Stephen Hawking: 'There is no heaven; it's a fairy story'

In an exclusive interview with The Guardian, the iconic cosmologist shares his views on life, death, and the afterlife.
"I have lived with the prospect of an early death for the last 49 years. I'm not afraid of death, but I'm in no hurry to die. I have so much I want to do first," he said.

"I regard the brain as a computer which will stop working when its components fail. There is no heaven or afterlife for broken down computers; that is a fairy story for people afraid of the dark," he added.
Hawking's comments on death and the concept of heaven are sure to provoke further backlash from those who took issue with comments in his 2010 book, The Grand Design, in which he stated that the universe did not require a creator.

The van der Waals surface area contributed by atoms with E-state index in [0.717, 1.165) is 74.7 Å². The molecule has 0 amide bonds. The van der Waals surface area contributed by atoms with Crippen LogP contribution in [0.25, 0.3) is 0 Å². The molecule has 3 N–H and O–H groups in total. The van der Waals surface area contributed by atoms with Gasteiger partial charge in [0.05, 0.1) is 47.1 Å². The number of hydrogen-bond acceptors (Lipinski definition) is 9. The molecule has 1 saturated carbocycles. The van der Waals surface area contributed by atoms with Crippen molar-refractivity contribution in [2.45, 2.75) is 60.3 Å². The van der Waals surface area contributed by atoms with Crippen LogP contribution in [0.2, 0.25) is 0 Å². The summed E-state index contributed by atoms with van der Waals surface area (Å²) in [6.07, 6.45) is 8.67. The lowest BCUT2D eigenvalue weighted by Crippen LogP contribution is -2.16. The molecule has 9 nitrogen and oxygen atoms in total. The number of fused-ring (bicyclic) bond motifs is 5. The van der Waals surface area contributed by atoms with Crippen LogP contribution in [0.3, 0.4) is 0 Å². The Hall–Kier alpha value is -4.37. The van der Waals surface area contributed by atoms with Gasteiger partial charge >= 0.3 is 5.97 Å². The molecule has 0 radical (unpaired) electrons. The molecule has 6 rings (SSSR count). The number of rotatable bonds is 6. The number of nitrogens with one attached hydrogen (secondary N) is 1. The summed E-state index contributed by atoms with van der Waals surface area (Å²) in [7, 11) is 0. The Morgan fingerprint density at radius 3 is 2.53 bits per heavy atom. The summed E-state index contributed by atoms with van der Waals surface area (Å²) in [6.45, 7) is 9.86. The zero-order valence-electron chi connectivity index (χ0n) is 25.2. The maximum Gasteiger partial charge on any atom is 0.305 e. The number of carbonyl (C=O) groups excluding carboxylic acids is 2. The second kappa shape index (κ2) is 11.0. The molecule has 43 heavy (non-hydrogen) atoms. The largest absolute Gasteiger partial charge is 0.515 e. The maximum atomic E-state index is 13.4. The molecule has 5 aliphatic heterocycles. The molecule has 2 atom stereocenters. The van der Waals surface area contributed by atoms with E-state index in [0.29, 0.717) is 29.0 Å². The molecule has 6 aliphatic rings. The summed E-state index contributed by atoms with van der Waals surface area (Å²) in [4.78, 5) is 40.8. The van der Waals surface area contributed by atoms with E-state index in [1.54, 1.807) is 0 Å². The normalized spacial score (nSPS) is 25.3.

Although Hawking has often been quoted by religious figures for his references to God, it has remained quite clear that Hawking's use of the word 'God' is metaphorical (as was Einstein's).

Hawking has said of his use of the word 'God':
"If you believe in science, like I do, you believe that there are certain laws that are always obeyed. If you like, you can say the laws are the work of God, but that is more a definition of God than a proof of his existence."

"If you like, you can call the laws of science 'God', but it wouldn't be a personal God."
In his brief interview with The Guardian, Hawking had a very simple suggestion for how humans should live their lives:
"We should seek the greatest value of our action."
Read the full interview here.

1 comment:

  1. I'm not convinced. He's just not that charismatic.